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Regulatory Focus™ > News Articles > 2020 > 1 > Revised MAPP Tightens FDA Scope for Prioritized Generic Drug Applications

Revised MAPP Tightens FDA Scope for Prioritized Generic Drug Applications

Posted 31 January 2020 | By Zachary Brennan 

Revised MAPP Tightens FDA Scope for Prioritized Generic Drug Applications

The US Food and Drug Administration (FDA) on Thursday unveiled tweaks to its Manual of Policies and Procedures (MAPP) that explains new limits to when the agency prioritizes certain generic drug applications.

“This update aims to efficiently allocate limited agency resources to areas where priority review is most likely to meaningfully increase generic drug access and ensure fairness to applicants,” FDA said on the update.

One of the major changes, according to the updated MAPP, is that FDA will no longer automatically prioritize all abbreviated new drug applications (ANDAs) that contain a paragraph IV certification, are submitted on the first day that any valid paragraph IV-containing application for the drug in question is submitted and are received as substantially complete.

Chad Landmon, chair of the law firm Axinn's intellectual property and FDA practice groups, told Focus: “It seems to me like the biggest impact of the MAPP change will be on those companies with Paragraph IV certifications where litigation has been filed and where there are others on the market.  They now will not be eligible for priority review unless they can demonstrate that they would be eligible for final approval before the goal date, which will require some showing that the patents and 30-month stay will be cleared.”

He also said he thought the revisions are part of an effort to lessen the burden on FDA with priority reviews and potentially to speed up approvals where products are more likely to get to market. “Of course, whether this change has a positive impact on review times will not become apparent for quite some time,” Landmon said.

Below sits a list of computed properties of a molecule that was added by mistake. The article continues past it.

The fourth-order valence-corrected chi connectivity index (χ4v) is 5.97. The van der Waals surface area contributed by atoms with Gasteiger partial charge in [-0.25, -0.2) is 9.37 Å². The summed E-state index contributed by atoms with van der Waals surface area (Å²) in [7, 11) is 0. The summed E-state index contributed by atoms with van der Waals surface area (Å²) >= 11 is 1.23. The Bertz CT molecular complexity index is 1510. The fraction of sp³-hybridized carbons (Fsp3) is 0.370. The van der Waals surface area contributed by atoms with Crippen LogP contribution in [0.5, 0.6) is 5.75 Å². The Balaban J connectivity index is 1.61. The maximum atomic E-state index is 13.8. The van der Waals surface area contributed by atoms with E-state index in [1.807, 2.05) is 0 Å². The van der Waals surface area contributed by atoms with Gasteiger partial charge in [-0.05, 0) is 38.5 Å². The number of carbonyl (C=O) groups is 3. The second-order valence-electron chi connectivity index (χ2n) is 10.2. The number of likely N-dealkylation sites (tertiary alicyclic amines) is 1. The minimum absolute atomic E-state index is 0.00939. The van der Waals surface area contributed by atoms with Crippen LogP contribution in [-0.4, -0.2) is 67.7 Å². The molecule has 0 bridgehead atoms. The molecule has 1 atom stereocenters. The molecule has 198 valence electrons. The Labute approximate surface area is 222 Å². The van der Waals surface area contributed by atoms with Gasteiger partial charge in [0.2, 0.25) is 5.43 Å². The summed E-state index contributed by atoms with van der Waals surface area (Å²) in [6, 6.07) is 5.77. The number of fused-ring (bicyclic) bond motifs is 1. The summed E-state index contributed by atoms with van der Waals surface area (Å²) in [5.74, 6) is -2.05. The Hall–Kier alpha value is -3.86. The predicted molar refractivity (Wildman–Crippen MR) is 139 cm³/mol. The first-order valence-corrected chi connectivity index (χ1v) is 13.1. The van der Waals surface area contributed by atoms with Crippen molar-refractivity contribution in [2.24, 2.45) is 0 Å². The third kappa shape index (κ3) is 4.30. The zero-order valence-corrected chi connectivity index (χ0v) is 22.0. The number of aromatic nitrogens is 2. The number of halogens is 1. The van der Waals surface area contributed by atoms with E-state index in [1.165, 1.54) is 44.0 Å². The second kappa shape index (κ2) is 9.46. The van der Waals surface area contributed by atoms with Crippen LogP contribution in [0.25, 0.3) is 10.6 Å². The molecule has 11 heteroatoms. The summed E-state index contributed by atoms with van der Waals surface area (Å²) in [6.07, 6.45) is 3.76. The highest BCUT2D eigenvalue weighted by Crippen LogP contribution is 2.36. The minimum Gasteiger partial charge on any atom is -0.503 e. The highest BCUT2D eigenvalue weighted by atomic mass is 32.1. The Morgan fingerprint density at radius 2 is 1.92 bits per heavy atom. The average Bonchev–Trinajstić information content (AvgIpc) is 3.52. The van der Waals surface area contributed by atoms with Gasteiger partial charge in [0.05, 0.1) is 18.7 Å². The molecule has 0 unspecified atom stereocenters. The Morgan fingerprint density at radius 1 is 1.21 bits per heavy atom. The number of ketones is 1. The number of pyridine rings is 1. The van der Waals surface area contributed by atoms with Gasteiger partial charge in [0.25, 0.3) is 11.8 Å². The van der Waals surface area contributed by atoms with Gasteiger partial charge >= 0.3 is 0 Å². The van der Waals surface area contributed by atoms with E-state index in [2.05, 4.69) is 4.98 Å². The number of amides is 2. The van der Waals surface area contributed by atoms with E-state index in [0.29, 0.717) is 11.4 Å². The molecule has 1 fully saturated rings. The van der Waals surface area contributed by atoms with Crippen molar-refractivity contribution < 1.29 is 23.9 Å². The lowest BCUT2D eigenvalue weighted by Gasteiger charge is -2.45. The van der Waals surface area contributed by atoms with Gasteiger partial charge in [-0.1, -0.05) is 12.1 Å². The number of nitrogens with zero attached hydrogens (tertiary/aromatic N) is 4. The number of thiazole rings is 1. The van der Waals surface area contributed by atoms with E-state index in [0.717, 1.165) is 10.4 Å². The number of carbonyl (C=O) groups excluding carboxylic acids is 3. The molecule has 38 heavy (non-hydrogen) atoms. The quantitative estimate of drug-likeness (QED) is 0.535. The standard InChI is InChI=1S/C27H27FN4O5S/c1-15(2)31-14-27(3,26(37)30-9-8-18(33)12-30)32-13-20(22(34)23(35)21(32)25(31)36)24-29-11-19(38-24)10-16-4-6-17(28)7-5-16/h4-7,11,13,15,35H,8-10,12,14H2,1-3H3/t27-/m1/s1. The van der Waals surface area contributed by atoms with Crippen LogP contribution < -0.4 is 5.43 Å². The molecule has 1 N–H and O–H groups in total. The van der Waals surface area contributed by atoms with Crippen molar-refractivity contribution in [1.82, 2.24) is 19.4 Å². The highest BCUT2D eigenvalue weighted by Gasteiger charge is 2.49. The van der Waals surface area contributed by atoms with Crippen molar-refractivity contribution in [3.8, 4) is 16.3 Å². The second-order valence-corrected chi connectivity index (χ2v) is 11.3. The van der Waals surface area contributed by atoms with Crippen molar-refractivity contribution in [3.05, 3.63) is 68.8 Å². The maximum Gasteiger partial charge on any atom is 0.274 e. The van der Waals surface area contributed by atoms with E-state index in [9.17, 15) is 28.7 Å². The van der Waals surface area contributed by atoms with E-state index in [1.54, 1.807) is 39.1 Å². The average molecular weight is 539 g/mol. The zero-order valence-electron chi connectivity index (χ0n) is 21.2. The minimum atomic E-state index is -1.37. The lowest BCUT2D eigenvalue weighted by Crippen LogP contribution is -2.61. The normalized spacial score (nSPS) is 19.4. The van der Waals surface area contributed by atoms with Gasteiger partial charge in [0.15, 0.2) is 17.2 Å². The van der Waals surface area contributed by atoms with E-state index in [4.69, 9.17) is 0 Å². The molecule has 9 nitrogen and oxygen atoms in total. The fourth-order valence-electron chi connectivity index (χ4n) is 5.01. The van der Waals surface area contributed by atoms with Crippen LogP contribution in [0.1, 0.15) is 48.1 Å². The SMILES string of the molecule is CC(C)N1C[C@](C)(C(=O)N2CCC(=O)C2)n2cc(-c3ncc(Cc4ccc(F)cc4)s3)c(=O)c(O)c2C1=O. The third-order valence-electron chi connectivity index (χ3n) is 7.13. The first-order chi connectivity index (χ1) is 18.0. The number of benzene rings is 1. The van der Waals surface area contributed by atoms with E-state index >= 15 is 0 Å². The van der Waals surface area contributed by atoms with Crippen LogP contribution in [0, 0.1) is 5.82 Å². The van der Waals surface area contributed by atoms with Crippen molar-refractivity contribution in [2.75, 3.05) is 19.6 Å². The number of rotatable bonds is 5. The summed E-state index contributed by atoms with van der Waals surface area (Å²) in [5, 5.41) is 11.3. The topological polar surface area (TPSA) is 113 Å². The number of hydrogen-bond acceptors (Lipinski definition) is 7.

The agency will still prioritize ANDAs if it’s a sole source drug (i.e., only one approved product listed in the Orange Book), if it relates to a drug shortage or a public health emergency, as well as if there are fewer than four approved therapeutically equivalent drug products (including both active and discontinued products and the reference listed drug (RLD)), and if there are no blocking patents or unexpired exclusivities for the RLD in the Orange Book. FDA is also requiring applicants to make explicit requests for priority reviews.

In addition, FDA says it will now prioritize submissions for complex generics (as defined in the GDUFA II Commitment Letter) that are dependent on the expiration of a patent or NDA exclusivity period if the original submission is submitted between 36 and 48 months prior to the expiration of the last applicable patent or exclusivity period, and only if there are not more than three approved drugs (including the RLD) in the Orange Book.

On 17 January, the House Energy & Commerce Committee sought more information from FDA Commissioner Stephen Hahn on the agency’s efforts to approve complex generic drugs more quickly. Landmon added that complex generics "often present complicated issues that can be particularly challenging for FDA for first-time generics. Although I think that we will see speedier reviews and approvals for complex products than we have traditionally seen, I do think that review times for these products will still lag."

And the agency will also speed the reviews of noncomplex products that are dependent on the expiration of a patent or new drug application (NDA) exclusivity period if the original submission is submitted between two and three years prior to the expiration of the last applicable patent or exclusivity period.

For supplements, FDA said it will prioritize their reviews if they are “(1) related to a drug shortage or public health emergency; (2) subject to legal requirements; or (3) where a delay would impose an extraordinary hardship on an applicant.” 

A spokesperson for the Association of Accessible Medicines (AAM), the generic drug industry group, said it is “assessing the potential impact of the changes to the overall generic program. This said, AAM supports FDA’s views that it should prioritize applications that will provide timely access to drug products with the greatest potential impact to public health.”

In addition to the updated MAPP, FDA also recently published a list of ANDAs that are competitive generic therapy (CGT) approvals, including information on whether they qualified for 180 days of CGT exclusivity.

Updated MAPP

FDA Summary

 

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